There is more evidence of the lunacy of the Far Right, as reports trickle in about the nine people in a “Christian warrior” militia group, called the Hutaree, who were accused Monday of plotting to kill a Michigan law enforcement officer and then attack other police at the resulting funeral. It really shouldn’t surprise anyone that a militia group has armed themselves and is actively promoting rebellion against the Federal government.
What is surprising is that just days before the FBI arrested the nine militia members, local government reached out to the militia for help finding missing residents. Bridgewater Township Supervisor Jolea Mull twice asked local militias, including Hutaree, the group from which the nine suspects belong, to help law enforcement in their search.
“Based on what I have observed of our local militia’s efforts, I highly recommend that other municipalities coordinate with and get to know their local militia members,” Mull, a Republican, told AnnArbor.com.
Apparently Mull didn’t look very closely at the militia’s efforts.
Six Michigan residents, two residents of Ohio and an Indiana resident were indicted by a federal grand jury in Detroit, Michigan, on charges of seditious conspiracy, attempted use of weapons of mass destruction, teaching the use of explosive materials and possessing a firearm during a crime of violence. The five-count indictment unsealed Monday charges that between August 2008 and the present, the defendants, acting as a Lenawee County, Michigan, militia group, conspired to use force to oppose the authority of the U.S. government.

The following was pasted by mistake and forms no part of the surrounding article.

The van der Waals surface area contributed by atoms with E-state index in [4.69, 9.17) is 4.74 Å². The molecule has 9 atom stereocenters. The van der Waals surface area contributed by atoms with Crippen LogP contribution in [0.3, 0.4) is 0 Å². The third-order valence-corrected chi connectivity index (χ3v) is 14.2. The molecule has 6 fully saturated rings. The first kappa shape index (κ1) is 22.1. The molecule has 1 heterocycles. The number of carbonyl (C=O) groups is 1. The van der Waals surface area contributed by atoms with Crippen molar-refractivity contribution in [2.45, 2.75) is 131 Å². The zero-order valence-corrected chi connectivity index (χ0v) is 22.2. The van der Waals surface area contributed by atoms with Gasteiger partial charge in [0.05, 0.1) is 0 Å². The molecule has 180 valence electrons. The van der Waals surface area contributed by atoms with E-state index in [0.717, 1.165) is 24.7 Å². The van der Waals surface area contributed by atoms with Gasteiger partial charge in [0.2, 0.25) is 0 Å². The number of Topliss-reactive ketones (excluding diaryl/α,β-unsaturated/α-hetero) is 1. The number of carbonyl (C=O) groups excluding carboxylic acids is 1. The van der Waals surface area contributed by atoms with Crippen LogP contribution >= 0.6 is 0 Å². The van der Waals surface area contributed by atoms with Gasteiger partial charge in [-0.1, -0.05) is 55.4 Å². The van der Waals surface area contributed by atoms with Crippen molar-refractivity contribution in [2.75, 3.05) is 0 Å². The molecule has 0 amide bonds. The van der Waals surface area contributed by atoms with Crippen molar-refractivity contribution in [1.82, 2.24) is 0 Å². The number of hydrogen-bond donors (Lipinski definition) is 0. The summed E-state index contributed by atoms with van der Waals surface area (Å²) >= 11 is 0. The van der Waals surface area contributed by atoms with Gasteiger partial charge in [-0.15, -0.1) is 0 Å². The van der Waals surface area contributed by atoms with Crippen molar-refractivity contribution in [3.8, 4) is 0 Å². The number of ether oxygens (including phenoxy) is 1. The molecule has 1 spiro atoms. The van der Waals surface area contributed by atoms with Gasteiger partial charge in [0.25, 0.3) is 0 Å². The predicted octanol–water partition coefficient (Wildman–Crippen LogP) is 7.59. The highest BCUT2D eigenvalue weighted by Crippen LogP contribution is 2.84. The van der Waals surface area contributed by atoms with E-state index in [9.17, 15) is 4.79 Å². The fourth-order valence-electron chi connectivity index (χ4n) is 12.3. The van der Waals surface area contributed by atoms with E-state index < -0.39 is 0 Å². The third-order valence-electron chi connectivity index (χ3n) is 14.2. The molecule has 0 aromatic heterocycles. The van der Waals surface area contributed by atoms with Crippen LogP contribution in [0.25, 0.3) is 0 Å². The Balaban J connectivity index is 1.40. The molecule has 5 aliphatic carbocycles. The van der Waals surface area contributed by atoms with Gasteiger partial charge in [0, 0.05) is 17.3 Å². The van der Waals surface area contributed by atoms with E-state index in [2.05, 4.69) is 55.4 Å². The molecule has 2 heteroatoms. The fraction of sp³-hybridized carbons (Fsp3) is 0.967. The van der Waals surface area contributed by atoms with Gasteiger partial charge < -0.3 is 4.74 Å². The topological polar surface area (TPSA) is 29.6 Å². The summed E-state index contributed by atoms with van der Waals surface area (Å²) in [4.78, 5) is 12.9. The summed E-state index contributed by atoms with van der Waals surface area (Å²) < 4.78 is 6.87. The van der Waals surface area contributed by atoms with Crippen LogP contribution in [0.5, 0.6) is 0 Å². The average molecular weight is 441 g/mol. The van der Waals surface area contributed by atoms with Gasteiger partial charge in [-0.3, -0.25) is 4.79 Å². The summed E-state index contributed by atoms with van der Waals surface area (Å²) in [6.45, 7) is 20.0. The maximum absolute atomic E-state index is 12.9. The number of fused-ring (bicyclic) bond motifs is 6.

In the “About Us” section of the Hutaree Web site, the group says, “We believe that one day, as prophecy says, there will be an Anti-Christ. All Christians must know this and prepare, just as Christ commanded.”
According to the indictment, Hutaree members view local, state and federal law enforcement authorities as the enemy and have been preparing to engage them in armed conflict. The indictment alleges that the Hutaree planned to kill an unidentified law enforcement officer in Michigan and then attack officers and others who would gather for the funeral. According to the plan, the indictment says, the Hutaree wanted to use improvised explosive devices to attack law enforcement vehicles during the funeral procession. The indictment says those explosive devices, commonly called IEDs, constitute weapons of mass destruction.
Subsequently, the indictment says, Hutaree leader David Brian Stone obtained information about IEDs over the Internet and e-mailed diagrams to a person he believed could manufacture them. He then had one of his sons, Joshua Matthew Stone, and others gather materials necessary to manufacture IEDs, the indictment alleges.